It is a credibility hole:

Lay people off.
Let the story break.
Say nothing.
Put a statement in red letters above the affected Fool's profile that screams they have been canned.

Aiko
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No. of Recommendations: 0
I liked the Spender quote. I liked Spender, actually.

jps
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No. of Recommendations: 13
Thanks everyone for your -- hell, I don't know, thanks for caring. Seriously.

I'd like for you to know that the requests for information were taken for what they were - concerns for the Fool and those who you have come to know here. We know that you care, we know that it is heartfelt. I for one appreciate it. Unfortunately there is no good road map for what the Fool management has had to do. There are legal boundaries that suck the life out of what is already a demeaning process, and there are landmines, everywhere. SOMETHING is going to come up short, and someone is going to feel slighted. I am truly sorry that it was you.

There is no way that we were going to get to the end of last night and say "well, that wasn't THAT bad." It was that bad, and watching these people walk out the door for the last time was gut wrenching. For me. for Bogey, for David, and for Tom. If there was one overall pall in the office yesterday, it was this:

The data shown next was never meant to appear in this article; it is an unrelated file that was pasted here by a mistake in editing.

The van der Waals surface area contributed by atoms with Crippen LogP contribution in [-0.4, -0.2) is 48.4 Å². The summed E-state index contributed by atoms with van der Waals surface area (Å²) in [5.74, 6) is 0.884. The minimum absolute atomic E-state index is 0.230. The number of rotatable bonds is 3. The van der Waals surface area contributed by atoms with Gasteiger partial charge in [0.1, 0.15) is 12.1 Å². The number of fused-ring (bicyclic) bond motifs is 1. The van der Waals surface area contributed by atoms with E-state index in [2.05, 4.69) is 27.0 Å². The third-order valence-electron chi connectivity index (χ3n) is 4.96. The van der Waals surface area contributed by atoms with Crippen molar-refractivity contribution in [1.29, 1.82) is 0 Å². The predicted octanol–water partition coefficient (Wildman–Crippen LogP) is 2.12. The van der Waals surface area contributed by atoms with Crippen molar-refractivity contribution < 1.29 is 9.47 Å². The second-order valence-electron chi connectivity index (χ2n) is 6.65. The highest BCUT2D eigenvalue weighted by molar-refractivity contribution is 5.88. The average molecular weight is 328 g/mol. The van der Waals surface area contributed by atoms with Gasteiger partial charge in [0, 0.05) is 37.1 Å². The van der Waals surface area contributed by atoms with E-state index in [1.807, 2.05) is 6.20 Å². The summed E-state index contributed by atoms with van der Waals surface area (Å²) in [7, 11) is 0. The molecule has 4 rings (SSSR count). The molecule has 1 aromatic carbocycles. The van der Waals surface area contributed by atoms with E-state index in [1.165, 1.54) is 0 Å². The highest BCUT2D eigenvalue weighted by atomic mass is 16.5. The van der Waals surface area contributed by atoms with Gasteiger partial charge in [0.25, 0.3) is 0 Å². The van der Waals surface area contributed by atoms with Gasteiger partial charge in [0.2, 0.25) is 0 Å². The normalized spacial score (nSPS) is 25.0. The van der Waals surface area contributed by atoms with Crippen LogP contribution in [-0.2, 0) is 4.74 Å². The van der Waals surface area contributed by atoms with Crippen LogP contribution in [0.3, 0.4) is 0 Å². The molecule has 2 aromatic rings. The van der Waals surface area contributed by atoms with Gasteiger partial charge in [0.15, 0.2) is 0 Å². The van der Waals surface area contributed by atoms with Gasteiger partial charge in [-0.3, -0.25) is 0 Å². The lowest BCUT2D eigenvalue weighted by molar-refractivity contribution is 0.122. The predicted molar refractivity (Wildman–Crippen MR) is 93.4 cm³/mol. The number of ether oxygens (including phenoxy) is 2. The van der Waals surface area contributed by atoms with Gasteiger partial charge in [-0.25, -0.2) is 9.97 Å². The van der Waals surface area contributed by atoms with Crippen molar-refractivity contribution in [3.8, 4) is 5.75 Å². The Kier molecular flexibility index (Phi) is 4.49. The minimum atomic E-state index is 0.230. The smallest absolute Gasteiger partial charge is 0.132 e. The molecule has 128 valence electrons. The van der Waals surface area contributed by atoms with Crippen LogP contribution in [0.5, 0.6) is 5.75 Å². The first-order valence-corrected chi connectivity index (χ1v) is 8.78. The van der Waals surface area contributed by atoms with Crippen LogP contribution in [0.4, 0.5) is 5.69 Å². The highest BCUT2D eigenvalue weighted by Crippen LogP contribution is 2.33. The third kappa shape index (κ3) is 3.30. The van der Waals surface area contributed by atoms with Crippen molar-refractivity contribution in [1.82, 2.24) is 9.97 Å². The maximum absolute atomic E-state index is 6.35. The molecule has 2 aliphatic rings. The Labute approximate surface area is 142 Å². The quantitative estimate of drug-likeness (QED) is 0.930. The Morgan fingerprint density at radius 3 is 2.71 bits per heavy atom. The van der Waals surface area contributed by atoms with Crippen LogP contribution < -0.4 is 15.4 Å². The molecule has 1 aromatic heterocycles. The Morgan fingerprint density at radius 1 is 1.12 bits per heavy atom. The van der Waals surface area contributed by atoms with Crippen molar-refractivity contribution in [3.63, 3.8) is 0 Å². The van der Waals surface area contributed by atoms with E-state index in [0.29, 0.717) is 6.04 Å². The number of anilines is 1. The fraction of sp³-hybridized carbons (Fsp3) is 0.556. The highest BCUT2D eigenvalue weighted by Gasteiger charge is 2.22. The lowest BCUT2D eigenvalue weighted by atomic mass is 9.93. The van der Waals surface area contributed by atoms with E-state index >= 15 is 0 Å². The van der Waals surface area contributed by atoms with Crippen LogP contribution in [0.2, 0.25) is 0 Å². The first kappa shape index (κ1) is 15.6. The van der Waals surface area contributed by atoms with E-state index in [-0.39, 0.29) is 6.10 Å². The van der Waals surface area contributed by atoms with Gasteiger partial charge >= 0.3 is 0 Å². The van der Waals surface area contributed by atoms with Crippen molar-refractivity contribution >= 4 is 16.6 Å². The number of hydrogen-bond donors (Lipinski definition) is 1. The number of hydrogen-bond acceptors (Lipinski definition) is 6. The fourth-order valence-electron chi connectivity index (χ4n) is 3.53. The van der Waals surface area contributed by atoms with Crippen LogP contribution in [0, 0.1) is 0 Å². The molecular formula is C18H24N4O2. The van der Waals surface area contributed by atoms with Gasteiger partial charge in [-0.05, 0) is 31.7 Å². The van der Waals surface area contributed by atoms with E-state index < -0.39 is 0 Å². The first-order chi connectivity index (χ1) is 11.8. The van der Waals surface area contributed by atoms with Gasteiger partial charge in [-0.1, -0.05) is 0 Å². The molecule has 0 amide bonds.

guilt.

So there you have it. Tom and Dave have made a statement to the community. It probably came too late for some of you. But again, there was no roadmap. These are not things prudence allows a company to talk about in advance, and in hindsight certain things will seem obvious. I speak for no one but myself here when I say that there is very little chance that the reason this is so it out of a lack of respect for the community.

One last thing -- I keep seeing shades of this theme:

You would have used that snappy red font that informed us some of the profiles are inactive?

ALL inactive TMFs have been listed as such ever since we listed our stock holdings. It was done so as to differentiate from a Fool no longer in employ and one who just didn't feel like complying with disclosure. I'm sure that a nice cyan tone would have been better, but even fools who have been gone a long time (Puck, Nexus6, Seymour, Ralegh, Sargon) all have the same notice.

Bill Mann

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No. of Recommendations: 3
<<However, I agree with the sentiment here. It would have been nice to have that outplacement service draft even a short note to be placed on the home page. In a community built for the Foolish, by the Foolish, everyone shares the anguish, and wants to know if the executioner has humanity.>>